In 1991, B.B. King’s Blues Club opened on Beale Street in Memphis, and several more have opened in other cities. In September 2008, a museum dedicated to King opened in Indianola, Mississippi. Over a period of 52 years, B.B. King played in excess of 15,000 performances and recorded over fifty albums. It is reported that he fathered 15 children out of wedlock, all by different mothers. He contracted Type II diabetes and became a spokesman in the fight against the disease. B.B. King became the most internationally renowned blues musician of the past 50 years. King died peacefully in his sleep at age 89 in Las Vegas. According to Edward M. Komara, King “introduced a sophisticated style of soloing based on fluid string bending and shimmering vibrato that would influence virtually every electric blues guitarist that followed.” King rose out of oppressive, rural Mississippi labor to become a universally recognized and beloved figure around the world. He told Lynn Norment of Ebony magazine, “I felt that this was what I wanted to do, to make a living playing the guitar. My father was born on the plantation, I was born on the plantation. I wanted more for my children. This— the guitar— was my way out.”

image credits: Reuters; Ernest Withers; Hatch Show Print; Michael Ochs Archives; Ernest Withers; opusvida; Rob Loud; Dan Dalton

Furry Lewis (March 6, 1893 – September 14, 1981) was born Walter E. Lewis to Greenwood, Mississippi sharecroppers, Victoria and Walter, Sr. His father left before he was born, and his mother moved him and his two sisters to Memphis near the turn of the century. She did wash, cooking and cleaning to provide for them. Young Walter attended school through the fifth grade, where he picked up the nickname “Furry”, before taking work as a delivery boy to help provide for the family.

youtube: Judge Harsh Blues

Furry made himself a cigar box guitar with screen door wires for strings and began playing on Beale Street corners for spare change. He recounted that W.C. Handy noticed the youngster and bought him his first real guitar. A neighborhood man, named Blind Joe, taught him to play “Casey Jones” and “John Henry”— old songs about legendary figures from American tall tales— songs that would become Furry’s staples.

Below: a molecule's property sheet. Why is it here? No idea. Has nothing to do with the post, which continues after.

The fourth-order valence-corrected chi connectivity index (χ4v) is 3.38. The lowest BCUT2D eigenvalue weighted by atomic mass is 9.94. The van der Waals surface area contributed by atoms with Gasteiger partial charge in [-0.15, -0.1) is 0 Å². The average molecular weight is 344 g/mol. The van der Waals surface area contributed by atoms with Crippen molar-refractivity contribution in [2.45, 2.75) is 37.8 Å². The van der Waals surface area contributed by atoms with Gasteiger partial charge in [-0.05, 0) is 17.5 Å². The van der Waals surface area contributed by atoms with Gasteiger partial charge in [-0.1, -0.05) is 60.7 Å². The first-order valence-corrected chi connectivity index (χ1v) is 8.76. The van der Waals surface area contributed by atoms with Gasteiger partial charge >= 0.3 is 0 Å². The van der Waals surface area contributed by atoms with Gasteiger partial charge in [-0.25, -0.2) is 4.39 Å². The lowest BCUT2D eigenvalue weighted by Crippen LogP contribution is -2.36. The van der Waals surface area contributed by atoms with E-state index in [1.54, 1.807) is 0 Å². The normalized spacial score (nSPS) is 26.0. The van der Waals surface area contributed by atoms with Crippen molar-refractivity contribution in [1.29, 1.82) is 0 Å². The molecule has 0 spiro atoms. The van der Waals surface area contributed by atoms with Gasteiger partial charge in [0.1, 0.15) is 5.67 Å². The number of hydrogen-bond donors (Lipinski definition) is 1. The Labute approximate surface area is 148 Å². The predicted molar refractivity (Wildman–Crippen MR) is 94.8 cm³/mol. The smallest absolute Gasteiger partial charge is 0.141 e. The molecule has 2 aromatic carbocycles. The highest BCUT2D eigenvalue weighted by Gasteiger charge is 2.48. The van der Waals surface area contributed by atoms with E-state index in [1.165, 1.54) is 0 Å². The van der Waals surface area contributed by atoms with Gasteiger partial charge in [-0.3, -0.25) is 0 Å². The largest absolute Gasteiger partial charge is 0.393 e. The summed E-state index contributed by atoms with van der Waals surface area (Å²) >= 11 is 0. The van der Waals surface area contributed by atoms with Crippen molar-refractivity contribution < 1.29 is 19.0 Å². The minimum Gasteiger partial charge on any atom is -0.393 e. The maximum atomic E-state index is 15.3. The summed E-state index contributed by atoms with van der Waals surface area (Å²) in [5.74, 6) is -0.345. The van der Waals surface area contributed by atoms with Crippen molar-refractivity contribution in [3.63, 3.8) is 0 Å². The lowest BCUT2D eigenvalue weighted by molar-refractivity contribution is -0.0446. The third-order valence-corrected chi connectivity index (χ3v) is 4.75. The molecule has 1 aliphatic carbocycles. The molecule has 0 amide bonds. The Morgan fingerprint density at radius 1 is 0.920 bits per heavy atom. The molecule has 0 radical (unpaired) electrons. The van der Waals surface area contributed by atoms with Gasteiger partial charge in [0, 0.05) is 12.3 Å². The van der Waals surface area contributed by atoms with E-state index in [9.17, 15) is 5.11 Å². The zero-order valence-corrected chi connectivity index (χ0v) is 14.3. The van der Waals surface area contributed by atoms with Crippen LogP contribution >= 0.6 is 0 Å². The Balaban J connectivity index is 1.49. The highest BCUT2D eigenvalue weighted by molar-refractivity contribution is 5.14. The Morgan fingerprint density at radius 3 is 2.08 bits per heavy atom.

By his teens, Furry Lewis was not only performing on street corners, but also in saloons and for house parties. He left Memphis to join the Dr. Willie Lewis Medicine Show as a comedian hawking oils and medicines. During these travels he was exposed to the guitar playing of Blind Lemon Jefferson, Memphis Minnie, and fellow Mississippi blues guitarist and compatriot, Jim Jackson.

In 1916, Furry Lewis lost a leg in an accident while hopping a freight train in Illinois. He spent a month in a railroad hospital in Carbondale, and was later fitted with an artificial limb. He returned to performing on Memphis street corners, Beale Street saloons, and in jug bands— along with Gus Cannon, Frank Stokes and Jim Jackson. He also took work hauling freight from riverboats, yard work and deliveries. In 1923, he became a street sweeper for the Memphis Sanitation Department. Furry held this job, sweeping up around Beale Street, until his retirement in 1966.

In 1927 and ’29 he cut some recordings for the Vocalion label at the Memphis Auditorium, along with a number of his contemporaries. The 23 sides for this label were the most prolific for a single Memphis performer at the time. They documented Furry’s slide guitar technique and humorous songs. The tune “I Will Turn Your Money Green” contained the classic line, “Been down so long, it looks like up to me”.

youtube: Furry’s Blues

Furry continued to play around Beale Street through the Depression and succeeding decades in his flashy style, often playing guitar behind his head. Samuel Charters, noted blues researcher and author of The Country Blues, rediscovered Furry Lewis in 1959. This began a period of popularity spawning performances at folk and blues festivals and recordings for the Prestige and Folkways labels during the 1960s, and opening shows for rock bands, like the Rolling Stones, through the 1970s. He was featured in Stanley Booth‘s book, Rhythm Oil, and the Burt Reynold’s movie, W.W. And The Dixie Kings. This led to many talk show appearances where he would retell funny and poignant stories about his life— and, of course, play “Furry’s Blues”. The State of Tennessee made him an Honorary Colonel in 1973, the first of such among African-Americans.

By the end of the ’70s, he was losing his eyesight to cataracts. Furry Lewis contracted pneumonia and died in 1981 at the age of 88. He was among the most beloved of all Memphis musicians. His grave has two headstones, one larger— purchased by his fans. It reads, “Bluesman”.

youtube: Sid Selvidge on Furry

youtube: When I Lay My Burden Down

image credits: Dan Dalton; Jim Marshall; Alain Frappier